The three main types of wind erosion are suspension, saltation and creep. Suspension is the blowing of tiny particles into the air where they may be carried for long distances, saltation is the repeated lifting and dropping of slightly larger particles, and creep is the movement of particles too large to lift along the ground. All types only occur with relatively dry, loose soils that wind can break apart.
Wind erosion is a significant force despite its limitations, altering and posing dangers to the environment. In areas such as sand dunes, wind erosion is the main force shaping the landscape, and indeed, in some deserts the landscape changes constantly. Sand grains are large enough that they are eroded in the manner of saltation, being picked up by the wind but usually redeposited relatively close by.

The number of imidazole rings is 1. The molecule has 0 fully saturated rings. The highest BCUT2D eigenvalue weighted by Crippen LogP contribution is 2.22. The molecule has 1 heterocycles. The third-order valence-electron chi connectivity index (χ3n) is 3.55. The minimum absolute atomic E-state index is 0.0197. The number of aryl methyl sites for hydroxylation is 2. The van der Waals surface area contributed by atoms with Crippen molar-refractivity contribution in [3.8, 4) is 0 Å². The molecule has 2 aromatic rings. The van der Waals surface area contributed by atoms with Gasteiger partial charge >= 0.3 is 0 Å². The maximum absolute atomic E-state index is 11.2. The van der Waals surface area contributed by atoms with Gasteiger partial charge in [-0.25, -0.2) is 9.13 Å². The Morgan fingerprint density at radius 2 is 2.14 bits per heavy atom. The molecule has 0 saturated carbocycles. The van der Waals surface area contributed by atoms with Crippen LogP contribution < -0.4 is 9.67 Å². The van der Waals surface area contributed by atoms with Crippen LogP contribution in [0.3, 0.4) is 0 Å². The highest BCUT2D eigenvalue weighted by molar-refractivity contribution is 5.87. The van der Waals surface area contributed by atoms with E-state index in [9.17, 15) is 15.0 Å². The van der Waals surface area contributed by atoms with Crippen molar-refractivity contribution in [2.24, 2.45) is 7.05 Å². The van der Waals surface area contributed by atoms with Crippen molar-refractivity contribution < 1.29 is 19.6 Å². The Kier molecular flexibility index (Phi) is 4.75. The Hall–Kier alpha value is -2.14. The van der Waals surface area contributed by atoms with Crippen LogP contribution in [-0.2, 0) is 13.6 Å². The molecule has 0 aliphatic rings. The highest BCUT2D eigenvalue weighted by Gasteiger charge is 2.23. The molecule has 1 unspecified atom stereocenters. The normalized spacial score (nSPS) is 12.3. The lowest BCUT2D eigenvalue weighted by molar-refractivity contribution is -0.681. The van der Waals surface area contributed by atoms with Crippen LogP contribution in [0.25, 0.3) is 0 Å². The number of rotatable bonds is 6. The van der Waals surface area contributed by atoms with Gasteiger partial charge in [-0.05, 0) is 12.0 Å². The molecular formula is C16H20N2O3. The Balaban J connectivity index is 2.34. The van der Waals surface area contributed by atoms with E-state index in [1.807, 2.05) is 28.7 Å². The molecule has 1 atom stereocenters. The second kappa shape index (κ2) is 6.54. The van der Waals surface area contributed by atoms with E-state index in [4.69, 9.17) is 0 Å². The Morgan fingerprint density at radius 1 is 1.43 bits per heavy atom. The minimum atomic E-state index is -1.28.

Saltation is often an important factor in creep. While wind alone might not be strong enough to move the larger particles in a landscape, the impact of mid-sized particles undergoing saltation can often provide the impetus necessary. Suspension, on the other hand, is at least partially independent of the other two. The fine particles captured by suspension are often deposited nearby, sometimes coating and harming crops or other plants or even getting inside human structures, but they can also be carried on air currents for thousands of miles.